Editor’s Choice
 


January 2012 (100: 1)


Controls on carbon cycling in terrestrial ecosystems continue to be a central theme in ecosystem ecology, in part due to the increasing concerns regarding human disruption of the carbon cycle and the consequences for the global climate system. There is a growing urgency to better understand the terrestrial ecosystems ability to absorb and store carbon as a way of mitigating emissions from the burning of fossil fuels, and part of that potential lies in the reservoirs of organic carbon in forest ecosystems.

Downed logs and trunks, and woody roots (collectively known as woody debris) play an important role in the carbon cycle in many forest ecosystems, particularly in boreal and temperate zones, where woody debris persists for long periods of time on the forest floor. Downed wood represents a large fraction of the above-ground organic carbon in the ecosystem (Harmon et al. 1986), and are an important source for habitat for many organisms. In spite of their recognized importance to temperate forest biogeochemistry (Carmona et al. 2002; Janisch & Harmon 2002), it has been difficult to assess their rates of turnover and the impact of species composition and state of degradation. This is due to the fact that the decomposition process is generally so slow that it exceeds the time-frame of most experiments, which complicates model validation.

Understanding the ways that wood rots

In this issue's Editor's Choice paper, Interspecific differences in wood decay rates: insights from a new short-term method to study long-term wood decomposition by Grégoire T. Freschet, James T. Weedon, Rien Aerts, Jurgen R. van Hal and Johannes H. C. Cornelissen, the authors use a combination of empirical short-term measurements in a range of species in a chronosequence of decay classes to develop an new methodology for estimating long-term woody decay rates for boreal forest ecosystems. The authors use a three-pronged approach, combining short-term estimations of woody decay with a chronosequence of decay classes and a use model to integrate this information, so generating a new tool for the assessment of woody decomposition.

Six dominant tree species, representing the main functional groups at the Swedish study site, were collected in different states of decay and left to decompose (or ´further decompose´) for two years in a common incubation site using litterbags in a classic design. The data for mass loss of the different decay stages and species, along with initial nutrient and lignin concentrations, was incorporated into an iterative model describing a range of different decay functions (e.g. linear, exponential or sigmoidal).

One of the most surprising results was that there was that no single model accurately described decay in all species. Only Alnus and Salix woody debris followed a classic negative exponential decay model, while the other species demonstrated a more complex picture depending on the decay class, species identity and organ (stem or root). Furthermore, only lignin content and pH were good predictors of rate of decay, which contrasts with some recent studies of woody decomposition (Cornwell et al., 2009). On the other hand, nutrient concentrations and carbon:nutrient ratios were not well correlated with woody decomposition.


  Traits are important, even for wood

The combined approach of direct short-term observation and the application of an iterative model demonstrates two advances for our understanding of carbon turnover of woody debris. One is that all wood is not created equally and that it appears that models of long-term decomposition must incorporate the complexity of responses for both decay class and physical wood characteristics. Second, while traits associated with species or functional groups have been shown to be important determinants of the early stages of woody decomposition (Cornwell et al., 2009; Weedon et al., 2009), the importance of these traits also extends into later stages of woody decay. While care should be taken to apply this approach in other environments (i.e. tropical forests), this study serves as a useful jumping off point for a new integrated methodology to incorporate more accurate estimates of woody debris turnover in boreal forest ecosystems, a key variable in our understanding of the global terrestrial carbon cycle.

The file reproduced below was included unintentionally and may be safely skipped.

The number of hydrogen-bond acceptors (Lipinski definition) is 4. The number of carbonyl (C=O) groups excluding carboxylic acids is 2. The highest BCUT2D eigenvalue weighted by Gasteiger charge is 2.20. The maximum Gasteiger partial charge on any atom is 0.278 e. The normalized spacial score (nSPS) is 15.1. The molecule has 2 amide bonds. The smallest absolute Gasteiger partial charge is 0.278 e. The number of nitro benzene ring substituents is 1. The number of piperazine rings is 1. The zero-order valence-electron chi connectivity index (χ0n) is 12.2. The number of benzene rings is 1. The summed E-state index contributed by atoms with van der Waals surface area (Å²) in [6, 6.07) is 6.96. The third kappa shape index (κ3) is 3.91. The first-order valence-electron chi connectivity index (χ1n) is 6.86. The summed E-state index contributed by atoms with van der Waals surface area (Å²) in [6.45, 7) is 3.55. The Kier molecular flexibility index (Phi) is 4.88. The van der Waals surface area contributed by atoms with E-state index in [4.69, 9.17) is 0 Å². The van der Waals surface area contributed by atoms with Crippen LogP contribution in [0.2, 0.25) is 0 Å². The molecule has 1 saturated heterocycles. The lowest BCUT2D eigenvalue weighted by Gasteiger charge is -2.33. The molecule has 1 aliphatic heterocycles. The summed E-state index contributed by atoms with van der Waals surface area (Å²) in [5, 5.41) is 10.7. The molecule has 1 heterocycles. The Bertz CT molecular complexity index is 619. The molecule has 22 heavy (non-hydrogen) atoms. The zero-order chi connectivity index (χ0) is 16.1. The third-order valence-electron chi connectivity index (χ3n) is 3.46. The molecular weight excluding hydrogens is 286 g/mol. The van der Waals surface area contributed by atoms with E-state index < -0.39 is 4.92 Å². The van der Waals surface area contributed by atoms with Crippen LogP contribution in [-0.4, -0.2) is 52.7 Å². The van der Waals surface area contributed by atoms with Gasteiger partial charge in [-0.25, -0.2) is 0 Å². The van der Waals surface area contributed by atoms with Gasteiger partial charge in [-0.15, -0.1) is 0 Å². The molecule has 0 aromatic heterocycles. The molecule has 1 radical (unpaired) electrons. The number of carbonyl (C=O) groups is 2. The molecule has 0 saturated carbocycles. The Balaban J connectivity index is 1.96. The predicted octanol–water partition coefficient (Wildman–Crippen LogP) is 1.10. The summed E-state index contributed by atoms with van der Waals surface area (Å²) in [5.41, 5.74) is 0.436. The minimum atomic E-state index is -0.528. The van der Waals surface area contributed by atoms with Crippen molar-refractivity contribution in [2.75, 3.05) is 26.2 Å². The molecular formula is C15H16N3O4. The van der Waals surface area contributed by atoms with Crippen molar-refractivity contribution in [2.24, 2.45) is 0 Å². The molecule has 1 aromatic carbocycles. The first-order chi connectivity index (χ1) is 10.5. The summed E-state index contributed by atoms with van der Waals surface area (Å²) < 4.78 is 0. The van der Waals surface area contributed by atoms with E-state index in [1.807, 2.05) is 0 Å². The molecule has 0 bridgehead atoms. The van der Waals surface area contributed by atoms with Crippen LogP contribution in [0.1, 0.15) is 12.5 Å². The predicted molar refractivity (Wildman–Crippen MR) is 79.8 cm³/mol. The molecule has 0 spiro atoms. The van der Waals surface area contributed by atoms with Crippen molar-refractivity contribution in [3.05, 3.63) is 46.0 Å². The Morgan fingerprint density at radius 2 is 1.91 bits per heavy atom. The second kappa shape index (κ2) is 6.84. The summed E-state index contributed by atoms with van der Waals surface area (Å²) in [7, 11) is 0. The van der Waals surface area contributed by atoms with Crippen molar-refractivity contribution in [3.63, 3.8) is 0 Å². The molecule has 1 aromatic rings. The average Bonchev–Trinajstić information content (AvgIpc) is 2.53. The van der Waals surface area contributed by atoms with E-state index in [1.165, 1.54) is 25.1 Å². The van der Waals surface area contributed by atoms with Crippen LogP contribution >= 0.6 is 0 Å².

Amy Austin
Associate Editor, Journal of Ecology

References

  • Carmona, M.R., Armesto, J.J., Aravena, J.C., & Pérez, C.A. (2002) Coarse woody debris biomass in successional and primary temperate forests in Chiloé Island, Chile. Forest Ecology and Management, 164, 265-275.
  • Cornwell, W.K., Cornelissen, J.H.C., Allison, S.D., Bauhus, J., Eggleton, P., Preston, C.M., Scarff, F., Weedon, J.T., Wirth, C., & Zanne, A.E. (2009) Plant traits and wood fates across the globe: Rotted, burned, or consumed? Global Change Biology, 15, 2431-2449.
  • Freschet, G.T., Aerts, R., Cornelissen, J.H.C., van Hal, J.R., Weedon, J.T. (2011) Interspecific differences in wood decay rates: insights from a new short-term method to study long-term wood decomposition. Journal of Ecology, Vol. 100:1, 161-170
  • Harmon, M.E., Franklin, J.F., Swanson, F.J., Sollins, P., Gregory, S.V., Lattin, J.D., Anderson, N.H., Cline, S.P., Aumen, N.G., Sedell, J.R., Lienkaemper, G.W., Cromack Jr, K., & Cummins, K.W. (1986) Ecology of coarse woody debris in temperate ecosystems. In Advances in Ecological Research, Vol. 15, 133-302.
  • Janisch, J.E. & Harmon, M.E. (2002) Successional changes in live and dead wood carbon stores: Implications for net ecosystem productivity. Tree Physiology, 22, 77-89.
  • Weedon, J.T., Cornwell, W.K., Cornelissen, J.H.C., Zanne, A.E., Wirth, C., & Coomes, D.A. (2009) Global meta-analysis of wood decomposition rates: a role for trait variation among tree species? Ecology Letters, 12, 45-56.